The direct participation of Egypt and Jordan, for example, would be most helpful and would strengthen the existing peace accords with them. The Quartet would also be a useful body to advance the directives. Imagine a meeting of the principals of the Quartet held in Jerusalem where Israel would announce a Declaration of Intent to make full peace with the Palestinians.

Such a declaration would be a formal undertaking of the Israeli government, in an international arena, followed by parallel declarations by the Palestinians and the Quartet to do everything possible to make this succeed.

As part of the new policy Israel would withdraw from all Palestinian cities within a four-week period. Checkpoints in the West Bank would be removed. As the security situation continued to improve, Israel would freeze the construction of the separation barrier.

The Palestinians, for their part, would work swiftly to restore full law and order to the territories under their control. An international conference would be planned and convened within three months of the launch of the program to regather donor assistance for the Palestinian territories.

A major Israeli-Palestinian-international effort would be launched and coordinated by the Peacemaking Ministry and a similar body on the Palestinian side to develop a culture of peace. This effort, focusing on the media and education, would create a work plan to translate the peace directive into a new reality visible to all in a very short time-frame. The highest priority and financial resources would be provided for this effort.

IS THIS vision a naive dream? Perhaps, but one cannot deny the possibility of it becoming reality. Even though most Israelis and Palestinians don't believe peace is on the horizon, a majority still hope for peace based on the two-state solution. The missing element to transform this initiative into reality is leadership with the vision to lead the region into a new future.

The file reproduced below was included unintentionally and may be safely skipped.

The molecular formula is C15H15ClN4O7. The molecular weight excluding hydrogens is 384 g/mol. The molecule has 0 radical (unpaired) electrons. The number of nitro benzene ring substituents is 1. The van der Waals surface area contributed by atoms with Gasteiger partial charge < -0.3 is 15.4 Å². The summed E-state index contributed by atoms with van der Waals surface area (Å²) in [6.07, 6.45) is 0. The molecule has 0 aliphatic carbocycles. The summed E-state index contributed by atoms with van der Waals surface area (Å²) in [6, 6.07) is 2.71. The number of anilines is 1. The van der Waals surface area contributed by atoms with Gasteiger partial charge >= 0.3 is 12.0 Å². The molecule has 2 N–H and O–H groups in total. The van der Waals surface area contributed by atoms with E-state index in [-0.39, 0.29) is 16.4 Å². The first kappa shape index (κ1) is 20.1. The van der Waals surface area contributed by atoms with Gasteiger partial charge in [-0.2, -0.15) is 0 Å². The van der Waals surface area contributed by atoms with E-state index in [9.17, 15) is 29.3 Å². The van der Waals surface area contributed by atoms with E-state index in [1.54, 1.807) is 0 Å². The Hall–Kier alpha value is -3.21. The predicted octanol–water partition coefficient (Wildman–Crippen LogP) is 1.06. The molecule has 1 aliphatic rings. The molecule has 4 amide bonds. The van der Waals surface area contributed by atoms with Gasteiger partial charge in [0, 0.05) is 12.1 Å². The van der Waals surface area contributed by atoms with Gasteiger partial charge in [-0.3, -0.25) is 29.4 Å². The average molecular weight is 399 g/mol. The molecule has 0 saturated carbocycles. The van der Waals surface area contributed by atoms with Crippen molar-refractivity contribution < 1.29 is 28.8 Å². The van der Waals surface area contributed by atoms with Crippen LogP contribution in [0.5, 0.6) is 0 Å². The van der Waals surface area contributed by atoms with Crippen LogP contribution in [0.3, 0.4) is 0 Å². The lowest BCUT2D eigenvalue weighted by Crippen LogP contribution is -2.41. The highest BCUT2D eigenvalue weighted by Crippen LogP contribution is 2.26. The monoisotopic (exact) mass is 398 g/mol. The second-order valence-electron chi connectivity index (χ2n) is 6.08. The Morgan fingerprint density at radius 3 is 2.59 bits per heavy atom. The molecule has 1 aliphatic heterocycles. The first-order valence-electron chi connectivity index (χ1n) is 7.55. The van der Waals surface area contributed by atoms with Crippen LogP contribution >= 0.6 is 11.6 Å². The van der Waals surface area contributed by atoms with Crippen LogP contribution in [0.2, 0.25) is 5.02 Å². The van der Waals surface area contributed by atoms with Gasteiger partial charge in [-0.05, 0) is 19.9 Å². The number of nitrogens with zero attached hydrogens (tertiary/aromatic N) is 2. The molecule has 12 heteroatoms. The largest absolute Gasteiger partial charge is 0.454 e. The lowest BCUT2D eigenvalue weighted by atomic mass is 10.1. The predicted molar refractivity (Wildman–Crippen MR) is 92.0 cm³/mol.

It takes great statesmen to make decisions that seem from the outset so unlikely to succeed. It takes great courage and imagination to overcome fatalism and turn the course of events in such a dramatic way. There have been very few leaders who have created, almost overnight, a new and promising future for their people and for the world. South Africa's Nelson Mandela and F.W. de Klerk are examples of such leaders.

Are Ariel Sharon and Mahmoud Abbas up to the task? Probably not, but as long as both of them are in power the prospect should not be dismissed. The proposed peace initiative need not be bilateral. There is no real possibility for conditionality of immediate reciprocity and mutuality. This will come as the initiative gathers steam.

The initiative should be launched by Israel, and advanced with such determination that it would be impossible to withstand the dynamic changes on the ground. It is a policy revolution that requires the kind of determination Sharon has demonstrated before.

There is, in our political arena, perhaps no one but Sharon who has the standing and determination to implement this plan. The challenge is there, the decision is his to make, history will be the judge.

The writer is the Israeli CEO of the Israel/Palestine Center for Research and Information. This article can also be read at